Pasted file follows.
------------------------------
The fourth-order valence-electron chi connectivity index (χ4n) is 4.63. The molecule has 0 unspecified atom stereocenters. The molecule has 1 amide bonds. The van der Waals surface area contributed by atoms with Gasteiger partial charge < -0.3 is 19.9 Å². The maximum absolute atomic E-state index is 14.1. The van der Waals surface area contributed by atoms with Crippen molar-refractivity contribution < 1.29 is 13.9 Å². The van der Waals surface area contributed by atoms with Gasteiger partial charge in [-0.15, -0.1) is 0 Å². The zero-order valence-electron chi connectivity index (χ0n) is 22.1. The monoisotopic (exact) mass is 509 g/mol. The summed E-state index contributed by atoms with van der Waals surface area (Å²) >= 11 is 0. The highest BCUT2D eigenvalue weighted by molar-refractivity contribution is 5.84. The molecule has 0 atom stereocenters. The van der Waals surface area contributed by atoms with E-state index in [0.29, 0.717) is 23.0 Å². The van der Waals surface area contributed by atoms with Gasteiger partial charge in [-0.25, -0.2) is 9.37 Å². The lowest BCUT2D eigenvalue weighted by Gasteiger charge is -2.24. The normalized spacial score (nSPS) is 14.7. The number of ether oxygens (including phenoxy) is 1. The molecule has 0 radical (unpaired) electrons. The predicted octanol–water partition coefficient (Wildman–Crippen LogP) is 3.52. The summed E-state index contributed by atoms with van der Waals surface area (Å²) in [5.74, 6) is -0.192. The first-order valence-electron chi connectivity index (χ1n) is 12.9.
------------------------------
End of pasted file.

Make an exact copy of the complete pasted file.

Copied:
The fourth-order valence-electron chi connectivity index (χ4n) is 4.63. The molecule has 0 unspecified atom stereocenters. The molecule has 1 amide bonds. The van der Waals surface area contributed by atoms with Gasteiger partial charge < -0.3 is 19.9 Å². The maximum absolute atomic E-state index is 14.1. The van der Waals surface area contributed by atoms with Crippen molar-refractivity contribution < 1.29 is 13.9 Å². The van der Waals surface area contributed by atoms with Gasteiger partial charge in [-0.15, -0.1) is 0 Å². The zero-order valence-electron chi connectivity index (χ0n) is 22.1. The monoisotopic (exact) mass is 509 g/mol. The summed E-state index contributed by atoms with van der Waals surface area (Å²) >= 11 is 0. The highest BCUT2D eigenvalue weighted by molar-refractivity contribution is 5.84. The molecule has 0 atom stereocenters. The van der Waals surface area contributed by atoms with E-state index in [0.29, 0.717) is 23.0 Å². The van der Waals surface area contributed by atoms with Gasteiger partial charge in [-0.25, -0.2) is 9.37 Å². The lowest BCUT2D eigenvalue weighted by Gasteiger charge is -2.24. The normalized spacial score (nSPS) is 14.7. The number of ether oxygens (including phenoxy) is 1. The molecule has 0 radical (unpaired) electrons. The predicted octanol–water partition coefficient (Wildman–Crippen LogP) is 3.52. The summed E-state index contributed by atoms with van der Waals surface area (Å²) in [5.74, 6) is -0.192. The first-order valence-electron chi connectivity index (χ1n) is 12.9.